The University of Amsterdam can no longer justify the use of proctoring software for remote examinations now that we know that it has a negative impact on people of colour.
After the Black Lives Matter protests, the University of Amsterdam (UvA) decided to make a statement too. They blacked out their Instagram page, declared their solidarity with #blackouttuesday, and wrote that they would not tolerate any form of racism. Yet, around the same time, they started rolling out racist software. To be able to do remote exams during the pandemic, they are using ‘proctoring software’ which runs on the student’s computer at home, checking to see if the student isn’t cheating. During the past exam weeks, proctoring was still being used extensively at the UvA.
With proctoring, students are required install a form of spyware on their computer, which uses their webcam and microphone to check if they don’t show any strange behaviour, and which makes sure only the examination software is running. After a student has identified themselves on camera, they are no longer allowed to look away from their screen. Staring outside to do a little thinking is no longer an option. Some students nearly wet their pants because they aren’t allowed to use the toilet during the exam.
It is important to realise that students are not checked by human supervisors. Instead, the software uses artificial intelligence to monitor hundreds of students in real time. An algorithmic watchdog gives every student a score at the end of the exam, as a measure of how ‘aberrant’ their behaviour was. The video recording of students with high scores can then be reviewed manually.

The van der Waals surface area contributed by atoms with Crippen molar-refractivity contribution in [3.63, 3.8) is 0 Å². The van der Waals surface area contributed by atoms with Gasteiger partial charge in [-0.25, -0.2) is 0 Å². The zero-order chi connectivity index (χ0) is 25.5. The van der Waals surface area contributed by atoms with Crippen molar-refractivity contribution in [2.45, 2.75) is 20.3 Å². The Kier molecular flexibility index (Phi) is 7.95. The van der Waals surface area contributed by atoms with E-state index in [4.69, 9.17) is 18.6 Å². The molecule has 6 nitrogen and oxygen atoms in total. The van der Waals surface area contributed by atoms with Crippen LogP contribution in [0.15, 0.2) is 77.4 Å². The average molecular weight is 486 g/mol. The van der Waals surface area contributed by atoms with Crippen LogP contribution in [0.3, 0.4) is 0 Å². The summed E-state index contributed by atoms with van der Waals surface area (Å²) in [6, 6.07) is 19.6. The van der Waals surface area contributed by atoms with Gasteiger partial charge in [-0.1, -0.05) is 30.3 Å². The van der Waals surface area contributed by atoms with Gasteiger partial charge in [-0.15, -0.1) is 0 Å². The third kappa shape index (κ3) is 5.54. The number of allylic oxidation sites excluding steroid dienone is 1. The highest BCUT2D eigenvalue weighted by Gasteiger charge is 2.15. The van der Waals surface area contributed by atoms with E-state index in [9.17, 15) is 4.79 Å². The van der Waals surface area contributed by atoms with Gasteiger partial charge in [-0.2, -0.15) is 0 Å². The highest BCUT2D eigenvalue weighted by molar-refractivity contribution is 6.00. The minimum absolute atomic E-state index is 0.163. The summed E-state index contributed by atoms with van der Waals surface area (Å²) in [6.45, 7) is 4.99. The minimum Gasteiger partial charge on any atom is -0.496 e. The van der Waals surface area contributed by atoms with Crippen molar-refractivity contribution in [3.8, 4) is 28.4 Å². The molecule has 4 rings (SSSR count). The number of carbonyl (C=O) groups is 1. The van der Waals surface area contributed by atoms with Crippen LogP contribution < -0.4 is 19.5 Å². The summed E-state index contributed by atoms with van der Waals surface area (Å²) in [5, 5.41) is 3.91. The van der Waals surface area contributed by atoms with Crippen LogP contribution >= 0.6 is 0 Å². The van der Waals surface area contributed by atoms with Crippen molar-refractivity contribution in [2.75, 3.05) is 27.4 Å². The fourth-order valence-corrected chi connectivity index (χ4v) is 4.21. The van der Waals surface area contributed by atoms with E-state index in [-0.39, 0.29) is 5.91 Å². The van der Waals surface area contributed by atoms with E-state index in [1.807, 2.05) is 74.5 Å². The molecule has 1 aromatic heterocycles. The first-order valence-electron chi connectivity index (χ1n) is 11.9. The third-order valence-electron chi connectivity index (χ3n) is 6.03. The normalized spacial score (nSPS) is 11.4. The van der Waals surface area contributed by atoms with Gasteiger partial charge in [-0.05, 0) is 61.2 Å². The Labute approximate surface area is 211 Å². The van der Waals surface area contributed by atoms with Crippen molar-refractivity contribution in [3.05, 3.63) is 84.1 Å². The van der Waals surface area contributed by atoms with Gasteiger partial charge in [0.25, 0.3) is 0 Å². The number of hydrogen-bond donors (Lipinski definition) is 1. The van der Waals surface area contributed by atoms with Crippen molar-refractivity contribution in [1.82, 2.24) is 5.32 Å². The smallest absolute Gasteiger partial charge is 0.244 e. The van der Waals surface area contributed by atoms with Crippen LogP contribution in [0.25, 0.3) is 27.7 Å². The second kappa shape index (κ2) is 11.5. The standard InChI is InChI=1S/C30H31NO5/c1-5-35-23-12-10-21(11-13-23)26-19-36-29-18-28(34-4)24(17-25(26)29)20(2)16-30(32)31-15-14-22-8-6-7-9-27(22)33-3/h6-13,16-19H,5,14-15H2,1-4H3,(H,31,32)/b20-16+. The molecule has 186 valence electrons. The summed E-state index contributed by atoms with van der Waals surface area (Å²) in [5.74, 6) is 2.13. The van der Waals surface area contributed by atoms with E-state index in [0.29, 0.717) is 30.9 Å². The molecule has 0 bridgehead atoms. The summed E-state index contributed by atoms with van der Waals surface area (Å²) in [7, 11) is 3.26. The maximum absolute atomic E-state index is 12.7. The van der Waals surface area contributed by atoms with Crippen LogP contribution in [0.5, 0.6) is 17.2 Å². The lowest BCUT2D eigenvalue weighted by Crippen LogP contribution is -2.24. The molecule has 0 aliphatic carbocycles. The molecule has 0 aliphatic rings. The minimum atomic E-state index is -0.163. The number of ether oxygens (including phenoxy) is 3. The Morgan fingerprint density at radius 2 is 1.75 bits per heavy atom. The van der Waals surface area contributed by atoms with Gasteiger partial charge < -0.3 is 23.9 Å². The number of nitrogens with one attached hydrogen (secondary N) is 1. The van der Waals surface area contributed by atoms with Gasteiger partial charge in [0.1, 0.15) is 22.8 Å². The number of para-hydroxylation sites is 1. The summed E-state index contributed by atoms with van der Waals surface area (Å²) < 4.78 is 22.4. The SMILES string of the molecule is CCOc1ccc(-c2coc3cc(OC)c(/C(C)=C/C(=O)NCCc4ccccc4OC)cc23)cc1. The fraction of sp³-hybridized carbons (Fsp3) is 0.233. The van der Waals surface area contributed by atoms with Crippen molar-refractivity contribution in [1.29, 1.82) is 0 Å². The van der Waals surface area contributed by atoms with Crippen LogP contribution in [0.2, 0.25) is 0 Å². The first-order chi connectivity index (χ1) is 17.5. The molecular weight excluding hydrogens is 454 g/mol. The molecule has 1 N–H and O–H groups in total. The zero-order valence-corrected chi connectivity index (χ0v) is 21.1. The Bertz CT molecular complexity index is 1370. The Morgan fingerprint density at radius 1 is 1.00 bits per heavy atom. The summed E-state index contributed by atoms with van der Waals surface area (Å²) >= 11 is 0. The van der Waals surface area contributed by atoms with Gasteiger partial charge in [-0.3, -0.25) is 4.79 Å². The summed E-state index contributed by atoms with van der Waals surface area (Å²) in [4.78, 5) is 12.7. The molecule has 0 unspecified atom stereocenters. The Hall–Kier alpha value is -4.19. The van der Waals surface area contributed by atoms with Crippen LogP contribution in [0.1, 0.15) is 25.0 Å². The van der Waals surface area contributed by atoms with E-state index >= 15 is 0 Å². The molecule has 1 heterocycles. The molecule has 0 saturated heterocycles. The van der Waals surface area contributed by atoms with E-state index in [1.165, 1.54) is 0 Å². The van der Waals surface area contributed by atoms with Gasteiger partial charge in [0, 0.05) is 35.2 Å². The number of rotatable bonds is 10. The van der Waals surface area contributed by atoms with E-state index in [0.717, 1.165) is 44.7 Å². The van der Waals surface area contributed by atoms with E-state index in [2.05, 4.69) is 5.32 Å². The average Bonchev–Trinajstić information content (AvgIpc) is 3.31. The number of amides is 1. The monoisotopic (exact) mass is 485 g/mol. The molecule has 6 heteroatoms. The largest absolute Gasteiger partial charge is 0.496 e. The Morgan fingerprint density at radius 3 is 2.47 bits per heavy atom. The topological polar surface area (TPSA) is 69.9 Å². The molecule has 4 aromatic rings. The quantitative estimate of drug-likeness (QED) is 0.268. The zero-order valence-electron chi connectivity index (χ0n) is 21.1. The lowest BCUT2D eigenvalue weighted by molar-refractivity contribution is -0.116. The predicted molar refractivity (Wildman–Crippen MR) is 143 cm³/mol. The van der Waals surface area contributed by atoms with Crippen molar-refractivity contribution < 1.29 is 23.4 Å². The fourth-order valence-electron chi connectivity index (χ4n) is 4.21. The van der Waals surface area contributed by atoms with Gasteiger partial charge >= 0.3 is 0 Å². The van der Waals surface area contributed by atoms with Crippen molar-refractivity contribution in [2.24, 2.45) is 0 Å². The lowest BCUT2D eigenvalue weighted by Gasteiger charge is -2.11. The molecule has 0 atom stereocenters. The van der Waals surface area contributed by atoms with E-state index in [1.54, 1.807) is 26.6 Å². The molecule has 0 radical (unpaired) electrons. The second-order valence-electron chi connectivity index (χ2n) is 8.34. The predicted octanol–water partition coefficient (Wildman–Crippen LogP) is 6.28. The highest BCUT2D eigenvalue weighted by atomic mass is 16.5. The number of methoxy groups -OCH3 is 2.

It isn’t surprising that students aren’t particularly fond of proctoring software. A group of students from the UvA went to court last year to try and stop it use. The court case looked at whether the university shouldn’t have asked the Student Council for permission for rolling out proctoring software and whether it is compliant with privacy legislation. The students have now lost their case in two different courts.
But one crucial detail hasn’t been mentioned by any of the parties in the court case: is everybody treated equally by the proctoring software? Couldn’t it be the case that some people are marked as potentially fraudulant more often than others?
Many anecdotes have been published about how students with a darker skin colour experience more stress during an exam because the proctoring software doesn’t recognize them as a human being. The New Yorker, for example, writes about the student Femi Yemi-Ese. For each of his seven online exames, Proctorio—the software that is used by the UvA too—failed to recognize his face at the first attempt. This is the case, even though he has a ring light and has to stare into its brightness during the exam. His white students have none of these issues.
These problems aren’t just anecdotal. Researcher Lucy Satheesan found out that Proctorio uses OpenCV, a free-to-use software library for recognizing faces. With an ingenious experiment, Satheesan showed that OpenCV is better at recognizing white face than faces with a darker skin colour. This evidently means that Proctorio has a racist impact on certain students.
Educational institutions should treat all their students equally. They don’t do this as long as they use Proctorio. You can’t make promises to fight racism while at the same time using software that is demonstrably racist. It is unconscionable that the UvA has yet to find an alternative for a ‘solution’ that dehumanizes a subset of their students.